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We are much more unique than assumed

Dom, 06/18/2017 - 22:00
Every human being has a unique DNA 'fingerprint'. In other words, the genetic material of any two individuals can be clearly distinguished. Computational biologists at the Technical University of Munich (TUM) have now determined that the impact of these variations has been greatly underestimated. The new insights could importantly impact advances in personalized medicine.

Study reveals factors associated with hospital discharges against doctors' advice

Dom, 06/18/2017 - 22:00
A new study has found that certain factors are linked with a person's decision to leave the hospital against the advice of his or her care provider.

Self-medication misuse is high in the Middle East

Dom, 06/18/2017 - 22:00
A new review indicates that there is a massive problem of self-medication misuse in the Middle East.

Monitoring soil structure changes after compaction

Dom, 06/18/2017 - 22:00
Soil compaction is a global threat to soil ecosystem services, causing tremendous costs to society. The costs of soil compaction are borne by the cumulative loss of soil functionality (e.g. yield loss) following a compaction event until the soil has functionally recovered. Although soil compaction is relatively widely studied, there is a lack of reliable observations and metrics for soil structure recovery rates after compaction.

Medicaid expansion states saw ER visits go up, uninsured ER visits go down

Dom, 06/18/2017 - 22:00
States that expanded Medicaid coverage under the Affordable Care Act (the ACA) saw 2.5 emergency department visits more per 1,000 people after 2014, while the share of emergency department visits by the uninsured decreased by 5.3 percent. The results of a study of 25 states will be published online Monday in Annals of Emergency Medicine, along with an accompanying editorial.

Ebola vaccine developed in Canada shows promising results

Dom, 06/18/2017 - 22:00
A phase 1 randomized controlled trial has found an Ebola virus disease vaccine, developed in Canada, was well-tolerated with no safety concerns, and high antibodies were present in participants six months after immunization. The study, led by Canadian researchers, is published in Canadian Medical Association Journal.

Tenth year of data on cardiac arrhythmia treatment launched at European congress

Sáb, 06/17/2017 - 22:00
The tenth year of data on cardiac arrhythmia treatment is being launched at EHRA EUROPACE - CARDIOSTIM 2017.

Airborne viruses live for 45 minutes

Sáb, 06/17/2017 - 22:00
Australian scientists from Queensland University of Technology and The University of Queensland have developed a new technique to study how some common disease causing bacteria can spread up to 4m and remain alive in the air for up to 45 minutes.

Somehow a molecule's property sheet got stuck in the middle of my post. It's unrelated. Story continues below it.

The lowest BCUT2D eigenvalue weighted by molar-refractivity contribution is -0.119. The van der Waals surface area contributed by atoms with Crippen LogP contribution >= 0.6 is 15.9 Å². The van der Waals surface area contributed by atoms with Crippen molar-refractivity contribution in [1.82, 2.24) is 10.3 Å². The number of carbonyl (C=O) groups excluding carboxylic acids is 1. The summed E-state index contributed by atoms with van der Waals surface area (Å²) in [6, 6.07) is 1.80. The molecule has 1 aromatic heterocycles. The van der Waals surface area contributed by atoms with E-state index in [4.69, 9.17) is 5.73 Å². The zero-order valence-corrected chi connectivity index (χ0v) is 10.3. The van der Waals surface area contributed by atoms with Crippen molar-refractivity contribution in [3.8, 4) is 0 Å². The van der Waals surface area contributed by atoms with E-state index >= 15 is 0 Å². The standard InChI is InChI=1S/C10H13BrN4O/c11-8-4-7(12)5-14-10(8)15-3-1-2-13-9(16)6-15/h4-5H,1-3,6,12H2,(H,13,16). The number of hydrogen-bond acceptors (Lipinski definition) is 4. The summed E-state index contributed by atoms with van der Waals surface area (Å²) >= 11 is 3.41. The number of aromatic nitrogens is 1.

Forecasting strong precipitation -- the potential of potential deformation

Sáb, 06/17/2017 - 22:00
A new parameter, called potential deformation (PD), is used in a simulated mesoscale convective system (MCS) to examine its performance in precipitation diagnosis. The study implies great potential for using PD in precipitation detection and forecasting.

Using sunlight to the max

Sáb, 06/17/2017 - 22:00
A floating membrane that uses sunlight to evaporate water shows potential for water purification.

New three-in-one blood test opens door to precision medicine for prostate cancer

Sáb, 06/17/2017 - 22:00
Scientists have developed a three-in-one blood test that could transform treatment of advanced prostate cancer through use of precision drugs designed to target mutations in the BRCA genes. By testing cancer DNA in the bloodstream, researchers found they could pick out which men with advanced prostate cancer were likely to benefit from treatment with exciting new drugs called PARP inhibitors.

Acupuncture relieves pain in emergency patients: Study

Sáb, 06/17/2017 - 22:00
The world's largest randomized controlled trial of acupuncture in emergency departments has found the treatment is a safe and effective alternative to pain-relieving drugs for some patients.Led by RMIT University in Melbourne, Australia, the study found acupuncture was as effective as pain medicine in providing long-term relief for patients who came to emergency in considerable pain.But the trial, conducted in the emergency departments of four hospitals, showed pain management remains a critical issue.